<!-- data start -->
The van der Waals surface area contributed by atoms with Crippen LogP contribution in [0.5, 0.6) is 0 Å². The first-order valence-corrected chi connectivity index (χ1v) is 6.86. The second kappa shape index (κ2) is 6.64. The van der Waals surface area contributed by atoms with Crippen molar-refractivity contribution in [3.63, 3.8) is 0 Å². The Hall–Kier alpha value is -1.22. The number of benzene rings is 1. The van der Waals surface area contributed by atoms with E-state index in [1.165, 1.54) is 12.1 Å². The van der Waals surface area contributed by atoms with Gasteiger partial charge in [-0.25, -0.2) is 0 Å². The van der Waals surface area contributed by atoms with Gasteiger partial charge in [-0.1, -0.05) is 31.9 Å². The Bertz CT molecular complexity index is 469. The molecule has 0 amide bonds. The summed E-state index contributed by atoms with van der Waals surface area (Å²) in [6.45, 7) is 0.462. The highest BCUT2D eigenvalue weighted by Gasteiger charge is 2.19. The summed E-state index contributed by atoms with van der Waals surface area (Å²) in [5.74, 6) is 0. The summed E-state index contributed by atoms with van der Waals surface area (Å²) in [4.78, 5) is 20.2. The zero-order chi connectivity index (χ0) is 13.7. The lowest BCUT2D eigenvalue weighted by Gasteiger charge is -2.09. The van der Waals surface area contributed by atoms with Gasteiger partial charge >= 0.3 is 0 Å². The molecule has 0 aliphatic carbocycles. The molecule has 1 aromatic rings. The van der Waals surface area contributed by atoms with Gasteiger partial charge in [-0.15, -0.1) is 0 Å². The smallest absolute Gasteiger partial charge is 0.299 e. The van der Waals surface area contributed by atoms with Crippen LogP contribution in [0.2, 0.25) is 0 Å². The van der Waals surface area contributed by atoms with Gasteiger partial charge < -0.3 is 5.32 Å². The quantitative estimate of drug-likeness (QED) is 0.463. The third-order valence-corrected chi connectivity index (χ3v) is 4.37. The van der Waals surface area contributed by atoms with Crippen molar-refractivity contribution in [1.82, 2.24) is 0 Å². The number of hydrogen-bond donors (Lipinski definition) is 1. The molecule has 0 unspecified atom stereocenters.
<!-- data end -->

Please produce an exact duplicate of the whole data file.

The van der Waals surface area contributed by atoms with Crippen LogP contribution in [0.5, 0.6) is 0 Å². The first-order valence-corrected chi connectivity index (χ1v) is 6.86. The second kappa shape index (κ2) is 6.64. The van der Waals surface area contributed by atoms with Crippen molar-refractivity contribution in [3.63, 3.8) is 0 Å². The Hall–Kier alpha value is -1.22. The number of benzene rings is 1. The van der Waals surface area contributed by atoms with E-state index in [1.165, 1.54) is 12.1 Å². The van der Waals surface area contributed by atoms with Gasteiger partial charge in [-0.25, -0.2) is 0 Å². The van der Waals surface area contributed by atoms with Gasteiger partial charge in [-0.1, -0.05) is 31.9 Å². The Bertz CT molecular complexity index is 469. The molecule has 0 amide bonds. The summed E-state index contributed by atoms with van der Waals surface area (Å²) in [6.45, 7) is 0.462. The highest BCUT2D eigenvalue weighted by Gasteiger charge is 2.19. The summed E-state index contributed by atoms with van der Waals surface area (Å²) in [5.74, 6) is 0. The summed E-state index contributed by atoms with van der Waals surface area (Å²) in [4.78, 5) is 20.2. The zero-order chi connectivity index (χ0) is 13.7. The lowest BCUT2D eigenvalue weighted by Gasteiger charge is -2.09. The van der Waals surface area contributed by atoms with Gasteiger partial charge >= 0.3 is 0 Å². The molecule has 0 aliphatic carbocycles. The molecule has 1 aromatic rings. The van der Waals surface area contributed by atoms with Gasteiger partial charge in [-0.15, -0.1) is 0 Å². The smallest absolute Gasteiger partial charge is 0.299 e. The van der Waals surface area contributed by atoms with Crippen LogP contribution in [0.2, 0.25) is 0 Å². The van der Waals surface area contributed by atoms with Gasteiger partial charge < -0.3 is 5.32 Å². The quantitative estimate of drug-likeness (QED) is 0.463. The third-order valence-corrected chi connectivity index (χ3v) is 4.37. The van der Waals surface area contributed by atoms with Crippen molar-refractivity contribution in [1.82, 2.24) is 0 Å². The number of hydrogen-bond donors (Lipinski definition) is 1. The molecule has 0 unspecified atom stereocenters.